Michael Overly, Esq. is a partner in Foley & Lardner’s Information Technology & Outsourcing Group and Privacy, Security and Information Management Groups. He is one of the few practicing lawyers who has satisfied the rigorous requirements necessary to obtain the Certified Information System Auditor (CISA), Certified Information Systems Security Professional (CISSP) , Information Systems Security Management Professional (ISSMP), Certified in Risk and Information Systems Controls (CRISC), Certified Outsourcing Professional (COP), and Certified Information Privacy Professional (CIPP) certifications. He writes and speaks frequently regarding negotiating and drafting technology transactions and the legal issues of technology in the workplace, e-mail, and electronic evidence. He has written numerous articles and books on these subjects and is a frequent commentator in the national press (e.g., the New York Times, Chicago Tribune, Los Angeles Times, Wall Street Journal, ABCNEWS.com, CNN, and MSNBC) and has testified before the U.S. Congress regarding online issues. Among others, he is the author several books, including: Big Data: A Business and Legal Guide (CRC Press 2014), A Guide to IT Contracting: Checklists, Tools and Techniques (CRC Press 2012), e-policy: How to Develop Computer, E-mail, and Internet Guidelines to Protect Your Company and Its Assets (AMACOM 1998), Overly on Electronic Evidence (West Publishing 2002), The Open Source Handbook (Pike & Fischer 2003), Document Retention in The Electronic Workplace (Pike & Fischer 2001), and Licensing Ling-byLine (Aspatore Press 2004); Big Data: A Business and Legal Guide (CRC Press 2014; Practice Guide: Drafting and Negotiating Effective Cloud Computing Agreements, LexisNexis (2015).
Updating Reps, Warranties and Indemnification Provisions in Software and Cloud Computing Contracts
CLE Credits earned: 2 GENERAL (or 2 LAW & LEGAL for WA state)
Every software or cloud computing agreement contains at least a nod to representations, warranties and indemnification provisions. All too frequently, however, these provisions provide little or no real protection and almost always fail to address the latest risks presented by these engagements. Vendors frequently seek broad disclaimers of warranties and offer little or no indemnification protection. Lawyers representing technology purchasers must understand the risks presented and be able to negotiate these provisions to ensure their clients’ rights are adequately protected. In this discussion, we will present real-world, nots-and-bolts approaches to negotiating these provisions and dramatically improving overall protection in software licenses and cloud engagements. These techniques are based on many years of experience in literally hundreds of transactions with every type and size of vendor.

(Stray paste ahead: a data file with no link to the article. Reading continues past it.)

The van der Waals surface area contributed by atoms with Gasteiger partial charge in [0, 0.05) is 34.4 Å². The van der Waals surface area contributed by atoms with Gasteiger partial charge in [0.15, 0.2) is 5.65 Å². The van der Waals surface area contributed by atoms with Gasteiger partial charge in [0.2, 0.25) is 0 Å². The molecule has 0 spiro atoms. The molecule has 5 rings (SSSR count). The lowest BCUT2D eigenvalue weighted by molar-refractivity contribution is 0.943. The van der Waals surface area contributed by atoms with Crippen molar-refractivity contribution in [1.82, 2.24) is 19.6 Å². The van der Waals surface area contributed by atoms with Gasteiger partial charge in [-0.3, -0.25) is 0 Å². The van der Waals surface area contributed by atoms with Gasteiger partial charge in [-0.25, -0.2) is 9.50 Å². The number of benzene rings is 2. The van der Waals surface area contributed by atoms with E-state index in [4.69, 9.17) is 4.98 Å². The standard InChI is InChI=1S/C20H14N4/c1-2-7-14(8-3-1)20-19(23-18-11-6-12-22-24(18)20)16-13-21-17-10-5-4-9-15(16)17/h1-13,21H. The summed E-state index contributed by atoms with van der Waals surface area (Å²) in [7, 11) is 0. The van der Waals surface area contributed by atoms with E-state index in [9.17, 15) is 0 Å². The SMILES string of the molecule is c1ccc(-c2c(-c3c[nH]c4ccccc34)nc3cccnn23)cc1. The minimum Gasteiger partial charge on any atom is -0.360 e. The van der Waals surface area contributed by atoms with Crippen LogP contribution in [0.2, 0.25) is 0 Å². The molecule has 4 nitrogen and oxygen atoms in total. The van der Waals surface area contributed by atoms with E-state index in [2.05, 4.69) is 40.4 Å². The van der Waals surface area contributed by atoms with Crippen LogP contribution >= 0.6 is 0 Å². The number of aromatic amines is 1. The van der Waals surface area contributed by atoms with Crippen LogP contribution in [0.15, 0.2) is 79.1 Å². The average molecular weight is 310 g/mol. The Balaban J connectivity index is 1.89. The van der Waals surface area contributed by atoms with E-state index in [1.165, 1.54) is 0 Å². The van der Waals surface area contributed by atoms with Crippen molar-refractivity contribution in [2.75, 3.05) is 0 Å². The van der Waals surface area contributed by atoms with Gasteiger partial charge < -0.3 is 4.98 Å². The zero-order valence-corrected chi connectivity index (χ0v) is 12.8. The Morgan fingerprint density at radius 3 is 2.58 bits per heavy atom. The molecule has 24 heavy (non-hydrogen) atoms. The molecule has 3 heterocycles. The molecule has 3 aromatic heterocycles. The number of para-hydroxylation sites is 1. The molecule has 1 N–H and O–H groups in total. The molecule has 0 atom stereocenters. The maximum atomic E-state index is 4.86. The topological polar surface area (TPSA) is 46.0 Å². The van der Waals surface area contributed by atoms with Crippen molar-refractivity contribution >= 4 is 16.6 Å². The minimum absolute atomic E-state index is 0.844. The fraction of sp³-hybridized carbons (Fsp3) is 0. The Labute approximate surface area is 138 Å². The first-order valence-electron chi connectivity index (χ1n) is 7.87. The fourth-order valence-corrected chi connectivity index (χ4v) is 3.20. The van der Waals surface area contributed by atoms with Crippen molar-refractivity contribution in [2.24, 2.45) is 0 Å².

Key topics to be discussed:
• The importance of planning your approach to the deal
• Alarming trends in technology contracting
• Understanding and identifying appropriate warranties
• Drafting effective indemnification clauses
Date / Time: July 19, 2019
• 12:00 pm – 2:00 pm Eastern
• 11:00 am – 1:00 pm Central
• 10:00 am – 12:00 pm Mountain
• 9:00 am – 11:00 am Pacific
Choose a format:
• Live Video Broadcast/Re-Broadcast: Watch Program “live” in real-time, must sign-in and watch program on date and time set above. May ask questions during presentation via chat box. Qualifies for “live” CLE credit.
• On-Demand Video: Access CLE 24/7 via on-demand library and watch program anytime. Qualifies for self-study CLE credit. On-demand versions are made available 7 business days after the original recording date and are view-able for up to one year.
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Section I. The importance of planning your approach to the deal
Section II. Alarming trends in technology contracting
Section III. Understanding and identifying appropriate warranties
a) Avoiding Stock warranties
b) Warranty duration
c) Warranty scope
d) Types of warranties
e) Example vendor warranties and potential responses
f) Customer warranties
Section IV. Drafting effective indemnification clauses
a) What is an indemnity?
b) Scope of indemnity
c) Who is protected
d) Types of indemnities
f) Example vendor indemnities and potential responses
Section V. Bringing it all together